The Harrington School, located on the tiny barrier island just off the coast of Georgia, taught about 15 to 40 students of all ages and grade levels, and served as an anchor in the island’s predominately African-American community, according to the Associated Press. But after the start of desegregation in the early 1960s, the single-room school was eventually deserted and began to rot after years of neglect. It even faced the threat of demolition.


However, a team of preservationists banded together to save the historic school and are now nearly complete in their seven-year project to renovate it.

The Harrington School, African American History, African Americans Georgia, African American Historic Buildings, Historic Buildings, KOLUMN Magazine, KOLUMNPhoto | RBobby Haven/The Brunswick News via AP

The Harrington School, African American History, African Americans Georgia, African American Historic Buildings, Historic Buildings, KOLUMN Magazine, KOLUMNPhoto | Bobby Haven/The Brunswick News via AP

The Harrington School, African American History, African Americans Georgia, African American Historic Buildings, Historic Buildings, KOLUMN Magazine, KOLUMN

The Harrington School, African American History, African Americans Georgia, African American Historic Buildings, Historic Buildings, KOLUMN Magazine, KOLUMN

The Harrington School, African American History, African Americans Georgia, African American Historic Buildings, Historic Buildings, KOLUMN Magazine, KOLUMN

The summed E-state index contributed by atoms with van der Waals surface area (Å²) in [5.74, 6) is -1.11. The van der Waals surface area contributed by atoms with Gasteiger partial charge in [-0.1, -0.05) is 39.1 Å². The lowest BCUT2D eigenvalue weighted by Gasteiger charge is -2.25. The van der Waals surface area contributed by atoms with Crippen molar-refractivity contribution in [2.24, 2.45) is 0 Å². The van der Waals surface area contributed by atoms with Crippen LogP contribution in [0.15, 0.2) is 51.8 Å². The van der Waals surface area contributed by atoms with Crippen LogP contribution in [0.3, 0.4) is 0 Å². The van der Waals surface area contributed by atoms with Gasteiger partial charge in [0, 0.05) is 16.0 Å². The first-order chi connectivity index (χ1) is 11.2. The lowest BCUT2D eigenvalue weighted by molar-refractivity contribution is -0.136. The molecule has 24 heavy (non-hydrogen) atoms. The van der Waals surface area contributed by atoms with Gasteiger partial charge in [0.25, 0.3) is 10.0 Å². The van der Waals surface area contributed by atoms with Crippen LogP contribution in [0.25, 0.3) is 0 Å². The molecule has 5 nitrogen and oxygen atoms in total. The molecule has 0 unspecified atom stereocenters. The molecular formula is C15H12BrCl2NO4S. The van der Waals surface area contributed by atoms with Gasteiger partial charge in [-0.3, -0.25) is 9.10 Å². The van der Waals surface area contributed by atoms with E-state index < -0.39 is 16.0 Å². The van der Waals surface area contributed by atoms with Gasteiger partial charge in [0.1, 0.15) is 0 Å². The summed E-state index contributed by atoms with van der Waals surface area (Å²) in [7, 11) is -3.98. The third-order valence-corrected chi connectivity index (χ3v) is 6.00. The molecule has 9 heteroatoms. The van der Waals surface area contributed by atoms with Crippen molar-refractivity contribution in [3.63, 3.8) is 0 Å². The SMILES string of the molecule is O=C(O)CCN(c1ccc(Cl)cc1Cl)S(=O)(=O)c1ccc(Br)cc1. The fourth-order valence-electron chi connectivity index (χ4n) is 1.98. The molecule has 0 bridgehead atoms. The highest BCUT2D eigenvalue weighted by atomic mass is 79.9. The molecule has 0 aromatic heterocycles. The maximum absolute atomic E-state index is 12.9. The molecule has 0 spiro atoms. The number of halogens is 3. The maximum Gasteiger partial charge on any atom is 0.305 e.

The Gullah are the descendants of enslaved Africans who lived in the Lowcountry regions of Georgia and South Carolina, which includes both the coastal plain and the Sea Islands.

Historically, the Gullah region extended from the Cape Fear area on North Carolina’s coast south to the vicinity of Jacksonville on Florida’s coast, but today the Gullah area is confined to the Georgia and South Carolina Lowcountry. The Gullah people and their language are also called Geechee, which may be derived from the name of the Ogeechee River near Savannah, Georgia. Gullah is a term that was originally used to designate the variety of English spoken by Gullah and Geechee people, but over time it has been used by its speakers to formally refer to their creole language and distinctive ethnic identity as a people. The Georgia communities are distinguished by identifying as either “Freshwater Geechee” or “Saltwater Geechee”, depending on their proximity to the coast.

Because of a period of relative isolation in rural areas, the Gullah developed a culture that has preserved much of the African linguistic and cultural heritage from various peoples, as well as absorbed new influences from the region. The Gullah people speak an English-based creole language containing many African loanwords and influenced by African languages in grammar and sentence structure. Properly referred to as “Sea Island Creole”, the Gullah language is related to Bahamian Dialect, Barbadian Dialect, Belizean Creole, Jamaican Patois, Trinidadian Creole, and the Krio language of Sierra Leone, in West Africa. Gullah crafts, farming and fishing traditions, folk beliefs, music, rice-based cuisine, and story-telling traditions all exhibit strong influences from Central and West African cultures. (Wikipedia)


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